Karl Rove and the rise of judicial hyper-politics
By Tom Baxter
In 1994, I traveled to Texas to write about George W. Bush’s challenge to incumbent Gov. Ann Richards, and stopped by the Austin office of Bush’s confidante and consultant, Karl Rove.
Rove was happy to talk about the governor’s race, but what he really wanted to show me, a political writer who covered races across the South, was the ad he’d just cut for Perry Hooper, a Republican candidate for the Alabama Supreme Court.
They have tough ads in Alabama, but nothing like this had ever been seen in a judicial race. An actor portrayed a lawyer with a thick Southern accent, questioning Democratic incumbent Judge Sonny Hornsby over the phone about a campaign contribution request he’d received while he had a case before the court. Rove positively beamed when he showed me the tape.
This is a long way to get around to talking about what everybody else is talking about, but many threads connect the Brett Kavanaugh nomination battle and last week’s Senate hearings with that moment years ago.
Bush’s victory over Richards that year was his first long step toward the White House, where Rove and Kavanaugh worked together on a number of issues. Last week, former President Bush was making calls to senators on Kavanaugh’s behalf. The governor’s race masterminded by Rove also cemented to this day the GOP’s lock on the Texas governorship.
The race Rove ran for Hooper also had profound implications — in some ways it foreshadowed today’s politics even more than the one he ran for Bush.
In a sort of warmup for the 2000 presidential election, the judicial race came down to a handful of votes and an intensely disputed recount. It ultimately was decided in Hooper’s favor by the U.S. Supreme Court, nearly a year after the election. Rove had previously run a couple of judicial races in Texas which had broken new ground in the way they were politicized. The Hooper race and its dramatic aftermath was a brash announcement to the rest of the country that races which until then had been only mildly political could now be intensely political.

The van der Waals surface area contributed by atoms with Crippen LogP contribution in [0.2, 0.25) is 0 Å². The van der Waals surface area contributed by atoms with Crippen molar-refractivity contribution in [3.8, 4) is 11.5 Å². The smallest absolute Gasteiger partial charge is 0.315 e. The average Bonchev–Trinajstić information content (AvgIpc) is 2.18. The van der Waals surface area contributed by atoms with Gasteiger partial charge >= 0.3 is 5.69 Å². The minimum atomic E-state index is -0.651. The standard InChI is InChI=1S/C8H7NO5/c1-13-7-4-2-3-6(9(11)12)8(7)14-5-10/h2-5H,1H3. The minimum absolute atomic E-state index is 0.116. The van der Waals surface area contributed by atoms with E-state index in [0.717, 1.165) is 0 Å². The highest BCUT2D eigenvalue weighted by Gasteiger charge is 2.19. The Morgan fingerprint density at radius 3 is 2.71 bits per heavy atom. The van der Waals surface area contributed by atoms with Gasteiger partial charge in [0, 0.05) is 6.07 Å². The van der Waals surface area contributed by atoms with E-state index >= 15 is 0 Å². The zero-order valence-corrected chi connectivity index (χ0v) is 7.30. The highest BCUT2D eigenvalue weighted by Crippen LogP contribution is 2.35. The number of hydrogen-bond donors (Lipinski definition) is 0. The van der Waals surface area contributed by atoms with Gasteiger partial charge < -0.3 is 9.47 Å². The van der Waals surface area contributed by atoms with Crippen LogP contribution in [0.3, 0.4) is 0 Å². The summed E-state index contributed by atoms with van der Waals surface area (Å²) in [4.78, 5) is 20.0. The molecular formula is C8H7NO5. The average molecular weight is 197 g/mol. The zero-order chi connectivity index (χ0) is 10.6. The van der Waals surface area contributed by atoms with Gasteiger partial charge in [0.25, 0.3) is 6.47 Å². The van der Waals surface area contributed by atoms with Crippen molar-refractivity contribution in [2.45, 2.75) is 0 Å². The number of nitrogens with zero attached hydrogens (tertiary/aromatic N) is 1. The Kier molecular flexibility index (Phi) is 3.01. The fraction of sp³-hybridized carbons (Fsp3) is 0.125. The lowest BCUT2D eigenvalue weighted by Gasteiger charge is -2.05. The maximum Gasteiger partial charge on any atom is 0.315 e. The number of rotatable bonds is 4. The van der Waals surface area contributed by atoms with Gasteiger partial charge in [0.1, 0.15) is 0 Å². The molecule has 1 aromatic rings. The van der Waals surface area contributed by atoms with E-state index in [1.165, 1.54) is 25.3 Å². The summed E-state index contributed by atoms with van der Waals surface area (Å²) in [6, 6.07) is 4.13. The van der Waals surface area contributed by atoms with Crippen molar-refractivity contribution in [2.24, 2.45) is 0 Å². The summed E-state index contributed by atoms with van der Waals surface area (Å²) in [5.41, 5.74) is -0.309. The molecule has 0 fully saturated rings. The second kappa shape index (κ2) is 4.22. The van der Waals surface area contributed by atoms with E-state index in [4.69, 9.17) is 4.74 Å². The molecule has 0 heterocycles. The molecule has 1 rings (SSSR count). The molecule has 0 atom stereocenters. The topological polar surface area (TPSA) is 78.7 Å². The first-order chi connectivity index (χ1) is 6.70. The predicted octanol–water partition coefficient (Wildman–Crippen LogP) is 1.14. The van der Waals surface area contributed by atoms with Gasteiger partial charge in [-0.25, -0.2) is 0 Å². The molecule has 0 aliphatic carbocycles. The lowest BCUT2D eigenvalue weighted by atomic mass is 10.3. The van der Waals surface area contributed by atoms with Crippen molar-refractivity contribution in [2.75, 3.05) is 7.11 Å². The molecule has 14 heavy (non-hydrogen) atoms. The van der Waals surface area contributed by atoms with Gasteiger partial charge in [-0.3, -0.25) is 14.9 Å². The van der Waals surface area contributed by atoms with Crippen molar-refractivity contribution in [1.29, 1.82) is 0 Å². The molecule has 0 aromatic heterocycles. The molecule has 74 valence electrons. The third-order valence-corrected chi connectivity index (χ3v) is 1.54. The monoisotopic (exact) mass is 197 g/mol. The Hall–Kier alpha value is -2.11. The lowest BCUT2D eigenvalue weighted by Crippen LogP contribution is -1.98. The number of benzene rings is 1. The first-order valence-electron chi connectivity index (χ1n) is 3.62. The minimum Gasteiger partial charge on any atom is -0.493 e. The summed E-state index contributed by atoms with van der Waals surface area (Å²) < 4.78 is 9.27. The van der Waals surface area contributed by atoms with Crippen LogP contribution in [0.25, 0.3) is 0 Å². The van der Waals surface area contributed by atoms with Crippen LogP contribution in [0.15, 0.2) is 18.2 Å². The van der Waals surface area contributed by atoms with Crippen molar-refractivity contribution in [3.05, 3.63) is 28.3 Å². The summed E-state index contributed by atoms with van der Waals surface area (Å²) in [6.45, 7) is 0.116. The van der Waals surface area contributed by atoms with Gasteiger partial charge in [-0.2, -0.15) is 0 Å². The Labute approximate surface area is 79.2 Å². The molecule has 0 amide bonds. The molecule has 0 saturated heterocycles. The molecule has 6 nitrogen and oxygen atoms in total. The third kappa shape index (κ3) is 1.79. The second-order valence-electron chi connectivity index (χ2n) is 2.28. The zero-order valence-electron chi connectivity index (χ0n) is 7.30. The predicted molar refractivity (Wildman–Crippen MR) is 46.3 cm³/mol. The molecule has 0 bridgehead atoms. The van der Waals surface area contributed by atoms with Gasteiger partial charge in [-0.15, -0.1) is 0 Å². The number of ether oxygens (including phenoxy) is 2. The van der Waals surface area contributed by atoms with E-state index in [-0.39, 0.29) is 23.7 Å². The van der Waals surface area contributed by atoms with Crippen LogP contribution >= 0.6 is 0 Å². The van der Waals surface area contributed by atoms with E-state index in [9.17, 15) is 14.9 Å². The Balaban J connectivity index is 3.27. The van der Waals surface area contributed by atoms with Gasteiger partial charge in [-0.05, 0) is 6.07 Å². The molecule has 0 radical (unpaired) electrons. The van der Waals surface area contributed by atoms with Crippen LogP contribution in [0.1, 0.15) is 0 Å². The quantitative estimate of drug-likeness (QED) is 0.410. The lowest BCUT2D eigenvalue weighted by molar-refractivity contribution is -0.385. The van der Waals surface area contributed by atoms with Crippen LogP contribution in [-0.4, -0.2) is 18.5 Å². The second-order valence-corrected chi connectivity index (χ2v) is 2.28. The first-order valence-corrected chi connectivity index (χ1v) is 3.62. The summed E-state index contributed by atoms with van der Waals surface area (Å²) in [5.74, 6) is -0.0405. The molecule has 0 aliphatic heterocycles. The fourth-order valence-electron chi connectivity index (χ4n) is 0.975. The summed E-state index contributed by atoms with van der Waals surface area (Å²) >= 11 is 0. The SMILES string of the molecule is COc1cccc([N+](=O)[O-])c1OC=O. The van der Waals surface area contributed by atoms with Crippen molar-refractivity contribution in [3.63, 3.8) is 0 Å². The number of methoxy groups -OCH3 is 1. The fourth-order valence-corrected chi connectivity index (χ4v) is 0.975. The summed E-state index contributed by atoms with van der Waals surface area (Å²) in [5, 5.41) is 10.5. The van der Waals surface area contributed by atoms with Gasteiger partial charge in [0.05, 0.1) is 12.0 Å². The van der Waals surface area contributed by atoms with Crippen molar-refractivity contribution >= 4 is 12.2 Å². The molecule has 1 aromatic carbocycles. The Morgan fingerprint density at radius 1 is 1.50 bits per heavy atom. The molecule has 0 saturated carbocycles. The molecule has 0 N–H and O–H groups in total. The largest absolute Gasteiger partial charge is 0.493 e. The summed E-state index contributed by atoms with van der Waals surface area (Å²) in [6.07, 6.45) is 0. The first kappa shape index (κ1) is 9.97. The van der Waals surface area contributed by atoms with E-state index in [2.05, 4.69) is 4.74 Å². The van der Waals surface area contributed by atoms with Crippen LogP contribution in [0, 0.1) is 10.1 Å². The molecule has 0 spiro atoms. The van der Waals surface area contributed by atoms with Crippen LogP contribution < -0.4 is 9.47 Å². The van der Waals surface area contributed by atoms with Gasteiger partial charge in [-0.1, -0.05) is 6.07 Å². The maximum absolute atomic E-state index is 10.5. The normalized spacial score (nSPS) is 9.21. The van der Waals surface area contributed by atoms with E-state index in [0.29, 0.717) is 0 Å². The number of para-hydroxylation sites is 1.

As if to certify that he had let the genie out of the bottle, the candidate Rove supported when Hooper retired four years later was defeated by an even more politicized candidate: Roy Moore. Hold that thread in mind.
The analysis of how decorum has broken down in the U.S. Supreme Court nominating process usually begins with Robert Bork and moves through Clarence Thomas to the present, sorry state of events. The 1994 Alabama race deserves more attention, because the venom which has been injected into judicial politics starts at the state level.
Last week on Fox News, Rove worried that the politics of the hearings weren’t going Republicans’ way.
“This thing has become a Democrat cause célèbre,” Rove said. “It helps them with the electorate, it keeps the focus on something they want. And if they succeed in delaying it, so much the better, but even if they don’t, they occupy valuable space in the weeks leading to the midterm election.”
Maybe Rove is still thinking a little about Roy Moore, and the way judicial politics can sometimes backfire. Some early polling lends weight to his concerns, but we’ll have to wait until November to know. What seems without question is that the hearings produced as clean a cleavage between red and blue as any news event in memory. Those who oppose Kavanaugh’s appointment believed his accuser, Christine Blasey Ford, and those who favor it believed Kavanaugh, almost without exception.
On Monday the eight-member U.S. Supreme Court heard arguments in Mount Lemon Fire District v. Guido, which tests whether a small town fire department must comply with the Age Discrimination in Employment Act, and Weyerhauser Co. v. U.S. Fish and Wildlife Service, which is about how far the FWS can go in designating private land as critical habitat for an endangered species.
There are political aspects to both these cases, as there are with nearly every case that makes its way to the highest court in the land. But there are no clear red and blue lines, only fine but critical distinctions in the law. A selection process which produces such stark divisions seems dangerously off course.